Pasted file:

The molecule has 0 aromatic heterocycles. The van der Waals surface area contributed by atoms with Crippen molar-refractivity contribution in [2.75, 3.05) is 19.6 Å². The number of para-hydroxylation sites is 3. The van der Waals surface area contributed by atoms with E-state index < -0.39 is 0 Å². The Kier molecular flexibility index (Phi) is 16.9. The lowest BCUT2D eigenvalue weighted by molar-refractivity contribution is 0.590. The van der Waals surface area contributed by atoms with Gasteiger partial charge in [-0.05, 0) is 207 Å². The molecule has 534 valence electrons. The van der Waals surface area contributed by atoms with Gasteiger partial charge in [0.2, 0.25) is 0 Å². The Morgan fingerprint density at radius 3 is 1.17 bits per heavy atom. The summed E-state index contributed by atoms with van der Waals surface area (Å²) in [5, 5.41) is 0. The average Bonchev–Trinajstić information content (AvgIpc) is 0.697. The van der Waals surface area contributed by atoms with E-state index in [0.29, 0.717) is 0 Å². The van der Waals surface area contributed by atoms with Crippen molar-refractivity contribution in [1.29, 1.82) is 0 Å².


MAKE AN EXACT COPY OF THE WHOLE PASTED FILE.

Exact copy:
The molecule has 0 aromatic heterocycles. The van der Waals surface area contributed by atoms with Crippen molar-refractivity contribution in [2.75, 3.05) is 19.6 Å². The number of para-hydroxylation sites is 3. The van der Waals surface area contributed by atoms with E-state index < -0.39 is 0 Å². The Kier molecular flexibility index (Phi) is 16.9. The lowest BCUT2D eigenvalue weighted by molar-refractivity contribution is 0.590. The van der Waals surface area contributed by atoms with Gasteiger partial charge in [-0.05, 0) is 207 Å². The molecule has 534 valence electrons. The van der Waals surface area contributed by atoms with Gasteiger partial charge in [0.2, 0.25) is 0 Å². The Morgan fingerprint density at radius 3 is 1.17 bits per heavy atom. The summed E-state index contributed by atoms with van der Waals surface area (Å²) in [5, 5.41) is 0. The average Bonchev–Trinajstić information content (AvgIpc) is 0.697. The van der Waals surface area contributed by atoms with E-state index in [0.29, 0.717) is 0 Å². The van der Waals surface area contributed by atoms with Crippen molar-refractivity contribution in [1.29, 1.82) is 0 Å².